PEI article on Asian VP investments


March 19, 2013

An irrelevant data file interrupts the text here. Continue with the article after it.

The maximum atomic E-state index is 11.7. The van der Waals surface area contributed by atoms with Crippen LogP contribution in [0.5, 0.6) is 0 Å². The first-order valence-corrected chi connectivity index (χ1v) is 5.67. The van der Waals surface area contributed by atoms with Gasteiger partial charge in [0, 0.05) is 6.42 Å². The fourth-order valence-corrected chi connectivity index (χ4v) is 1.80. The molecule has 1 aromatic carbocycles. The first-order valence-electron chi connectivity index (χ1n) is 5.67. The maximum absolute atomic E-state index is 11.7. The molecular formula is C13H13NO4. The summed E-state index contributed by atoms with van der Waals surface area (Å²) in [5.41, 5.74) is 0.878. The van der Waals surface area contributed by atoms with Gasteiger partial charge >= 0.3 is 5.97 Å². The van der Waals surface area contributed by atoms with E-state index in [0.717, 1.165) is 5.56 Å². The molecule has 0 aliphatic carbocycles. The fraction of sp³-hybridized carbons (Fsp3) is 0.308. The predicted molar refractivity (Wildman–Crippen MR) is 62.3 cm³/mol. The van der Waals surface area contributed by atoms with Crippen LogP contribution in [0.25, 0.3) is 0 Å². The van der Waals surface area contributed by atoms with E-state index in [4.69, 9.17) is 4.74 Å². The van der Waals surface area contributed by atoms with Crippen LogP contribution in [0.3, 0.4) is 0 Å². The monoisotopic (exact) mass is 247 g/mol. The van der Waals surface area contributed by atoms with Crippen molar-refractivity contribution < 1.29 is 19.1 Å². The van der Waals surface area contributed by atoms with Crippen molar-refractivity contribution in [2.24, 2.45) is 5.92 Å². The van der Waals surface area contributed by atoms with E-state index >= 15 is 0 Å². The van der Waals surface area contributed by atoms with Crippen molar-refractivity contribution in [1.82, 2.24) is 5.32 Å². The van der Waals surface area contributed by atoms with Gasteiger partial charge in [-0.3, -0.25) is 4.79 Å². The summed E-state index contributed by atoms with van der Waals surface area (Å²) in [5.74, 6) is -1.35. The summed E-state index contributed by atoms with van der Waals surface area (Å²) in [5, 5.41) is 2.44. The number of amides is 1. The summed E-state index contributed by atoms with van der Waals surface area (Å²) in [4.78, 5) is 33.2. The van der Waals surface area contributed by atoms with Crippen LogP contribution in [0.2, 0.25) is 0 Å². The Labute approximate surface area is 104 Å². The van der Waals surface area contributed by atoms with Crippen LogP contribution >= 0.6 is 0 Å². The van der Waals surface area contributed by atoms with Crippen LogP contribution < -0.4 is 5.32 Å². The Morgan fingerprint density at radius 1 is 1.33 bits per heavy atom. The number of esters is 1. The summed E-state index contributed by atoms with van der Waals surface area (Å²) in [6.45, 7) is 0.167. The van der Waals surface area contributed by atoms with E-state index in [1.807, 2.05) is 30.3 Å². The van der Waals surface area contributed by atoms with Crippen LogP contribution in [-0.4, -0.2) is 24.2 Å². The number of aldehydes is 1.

Asian VP investments on track to perform(For full article, subscribe to PEI at:’s venture philanthropy investments have not yet beenexited, but industry sources believe they are set to generatesatisfactory returns.Michelle PhillipsAlthough venture philanthropy as a business model only made its debut in Asianprivate equity three years ago, IRR is already set to equal those of venturephilanthropy in the West, according to industry sources working in venturephilanthropy.One partner of a global venture philanthropy firm says that his fund’s global IRR,which has at least four Asian investments, is about 15 percent. The IRR of theAsian investments, of course, is unrealised, but in terms of profitability and scale,he believes they are already set to generate about the same returns as the fund’sWestern investments.There are differences across the Asia-Pacific region, he added. For example,China and Southeast Asia are showing slightly lower returns, while India hasboth more opportunities and higher returns, because the venture philanthropymarket there is slightly more mature.One of Asian venture philanthropy’s biggest barriers is a lack of track record,according to Ashish Dhawan, ex-senior managing partner of ChrysCapital andcurrent chief executive of non-profit Central Square Foundation, who recently lefthis private equity firm to devote all his time to India’s education sector.For example, Dhawan spends much of his time with third-party donors, who haveonly recently begun to see venture philanthropy as a sensible investment. Thesedonors have to meet with the entrepreneurs and see the quality of their businessproposals to be convinced.“They’re only just beginning to see proof of concept – you have to show themsomething tangible,” Dhawan says.Given that most venture philanthropy investments were made in 2010 or after,exits can’t be expected for some time. LGT Venture Philanthropy, for instance,expects to exit its Asian investments over the next two to five years, according toWolfgang Hafenmayer, managing partner at the firm.LGT has 8 investments across Asia, including Driptech in both India and China,which works to provide poor farmers with more affordable irrigation and helpthem save water.However, Hafenmayer suggests that most private equity professionals would notget involved in venture philanthropy for the financial returns. The pitch is insteadthat rather than “dishing out money” to a social cause, they can use their privateequity skills to scale their impact and still get small returns.The scale of venture philanthropy in Asia can be staggering, Hafenmayer insists.For example, just introducing electricity to a village can help thousands of peoplestart up their own businesses and go from struggling on $150 a year to beingfinancially independent – simply because they can make small products in theevening. In Asia alone, Hafenmayer estimates that there are millions who livewithout electricity.He says the magnitude of the impact private equity can have is spectacular.“These companies depend on small margins, but have a vast number of peoplethey can reach.”